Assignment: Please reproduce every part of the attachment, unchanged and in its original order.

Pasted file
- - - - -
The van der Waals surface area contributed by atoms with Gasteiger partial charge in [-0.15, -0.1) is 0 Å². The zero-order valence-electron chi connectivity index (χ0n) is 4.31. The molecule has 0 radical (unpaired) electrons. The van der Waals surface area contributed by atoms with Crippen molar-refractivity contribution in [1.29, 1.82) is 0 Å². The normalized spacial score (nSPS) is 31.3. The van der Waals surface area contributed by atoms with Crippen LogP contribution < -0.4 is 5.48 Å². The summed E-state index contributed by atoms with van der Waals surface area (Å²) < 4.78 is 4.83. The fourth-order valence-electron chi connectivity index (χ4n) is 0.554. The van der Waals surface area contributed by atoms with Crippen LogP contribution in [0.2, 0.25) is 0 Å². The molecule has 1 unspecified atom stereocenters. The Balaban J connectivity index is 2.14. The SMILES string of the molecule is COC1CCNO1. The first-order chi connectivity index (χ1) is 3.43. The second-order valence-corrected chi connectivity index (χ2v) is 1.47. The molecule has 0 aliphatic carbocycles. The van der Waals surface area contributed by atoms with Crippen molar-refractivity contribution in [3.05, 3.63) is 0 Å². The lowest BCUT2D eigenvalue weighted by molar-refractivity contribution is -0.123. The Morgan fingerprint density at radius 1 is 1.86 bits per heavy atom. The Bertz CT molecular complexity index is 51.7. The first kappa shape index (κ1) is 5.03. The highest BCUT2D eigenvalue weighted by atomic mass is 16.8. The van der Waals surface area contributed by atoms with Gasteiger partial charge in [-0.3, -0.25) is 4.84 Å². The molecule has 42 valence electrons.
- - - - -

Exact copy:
The van der Waals surface area contributed by atoms with Gasteiger partial charge in [-0.15, -0.1) is 0 Å². The zero-order valence-electron chi connectivity index (χ0n) is 4.31. The molecule has 0 radical (unpaired) electrons. The van der Waals surface area contributed by atoms with Crippen molar-refractivity contribution in [1.29, 1.82) is 0 Å². The normalized spacial score (nSPS) is 31.3. The van der Waals surface area contributed by atoms with Crippen LogP contribution < -0.4 is 5.48 Å². The summed E-state index contributed by atoms with van der Waals surface area (Å²) < 4.78 is 4.83. The fourth-order valence-electron chi connectivity index (χ4n) is 0.554. The van der Waals surface area contributed by atoms with Crippen LogP contribution in [0.2, 0.25) is 0 Å². The molecule has 1 unspecified atom stereocenters. The Balaban J connectivity index is 2.14. The SMILES string of the molecule is COC1CCNO1. The first-order chi connectivity index (χ1) is 3.43. The second-order valence-corrected chi connectivity index (χ2v) is 1.47. The molecule has 0 aliphatic carbocycles. The van der Waals surface area contributed by atoms with Crippen molar-refractivity contribution in [3.05, 3.63) is 0 Å². The lowest BCUT2D eigenvalue weighted by molar-refractivity contribution is -0.123. The Morgan fingerprint density at radius 1 is 1.86 bits per heavy atom. The Bertz CT molecular complexity index is 51.7. The first kappa shape index (κ1) is 5.03. The highest BCUT2D eigenvalue weighted by atomic mass is 16.8. The van der Waals surface area contributed by atoms with Gasteiger partial charge in [-0.3, -0.25) is 4.84 Å². The molecule has 42 valence electrons.